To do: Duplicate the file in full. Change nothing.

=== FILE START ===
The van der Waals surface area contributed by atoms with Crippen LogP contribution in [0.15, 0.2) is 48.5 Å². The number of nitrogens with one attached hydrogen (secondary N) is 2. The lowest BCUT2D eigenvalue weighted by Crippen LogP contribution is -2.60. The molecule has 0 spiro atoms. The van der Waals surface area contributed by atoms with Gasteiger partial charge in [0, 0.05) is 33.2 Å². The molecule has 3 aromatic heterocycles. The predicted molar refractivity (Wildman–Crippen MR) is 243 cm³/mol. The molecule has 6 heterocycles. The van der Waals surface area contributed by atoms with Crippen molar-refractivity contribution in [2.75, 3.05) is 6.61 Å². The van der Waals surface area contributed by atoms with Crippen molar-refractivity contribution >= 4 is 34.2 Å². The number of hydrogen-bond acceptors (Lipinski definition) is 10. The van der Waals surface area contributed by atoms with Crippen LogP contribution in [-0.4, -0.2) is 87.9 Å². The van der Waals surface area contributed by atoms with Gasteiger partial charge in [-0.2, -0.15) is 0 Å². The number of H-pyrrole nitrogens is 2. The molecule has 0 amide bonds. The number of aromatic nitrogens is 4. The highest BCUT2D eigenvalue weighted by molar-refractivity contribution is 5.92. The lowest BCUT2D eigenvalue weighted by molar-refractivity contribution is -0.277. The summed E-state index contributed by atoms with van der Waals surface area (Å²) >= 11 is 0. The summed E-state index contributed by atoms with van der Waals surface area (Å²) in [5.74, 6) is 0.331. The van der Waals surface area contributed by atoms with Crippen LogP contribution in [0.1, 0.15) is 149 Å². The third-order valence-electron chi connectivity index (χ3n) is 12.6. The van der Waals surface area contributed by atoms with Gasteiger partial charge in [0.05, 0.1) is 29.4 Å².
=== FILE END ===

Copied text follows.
The van der Waals surface area contributed by atoms with Crippen LogP contribution in [0.15, 0.2) is 48.5 Å². The number of nitrogens with one attached hydrogen (secondary N) is 2. The lowest BCUT2D eigenvalue weighted by Crippen LogP contribution is -2.60. The molecule has 0 spiro atoms. The van der Waals surface area contributed by atoms with Gasteiger partial charge in [0, 0.05) is 33.2 Å². The molecule has 3 aromatic heterocycles. The predicted molar refractivity (Wildman–Crippen MR) is 243 cm³/mol. The molecule has 6 heterocycles. The van der Waals surface area contributed by atoms with Crippen molar-refractivity contribution in [2.75, 3.05) is 6.61 Å². The van der Waals surface area contributed by atoms with Crippen molar-refractivity contribution >= 4 is 34.2 Å². The number of hydrogen-bond acceptors (Lipinski definition) is 10. The van der Waals surface area contributed by atoms with Crippen LogP contribution in [-0.4, -0.2) is 87.9 Å². The van der Waals surface area contributed by atoms with Gasteiger partial charge in [-0.2, -0.15) is 0 Å². The number of H-pyrrole nitrogens is 2. The molecule has 0 amide bonds. The number of aromatic nitrogens is 4. The highest BCUT2D eigenvalue weighted by molar-refractivity contribution is 5.92. The lowest BCUT2D eigenvalue weighted by molar-refractivity contribution is -0.277. The summed E-state index contributed by atoms with van der Waals surface area (Å²) >= 11 is 0. The summed E-state index contributed by atoms with van der Waals surface area (Å²) in [5.74, 6) is 0.331. The van der Waals surface area contributed by atoms with Crippen LogP contribution in [0.1, 0.15) is 149 Å². The third-order valence-electron chi connectivity index (χ3n) is 12.6. The van der Waals surface area contributed by atoms with Gasteiger partial charge in [0.05, 0.1) is 29.4 Å².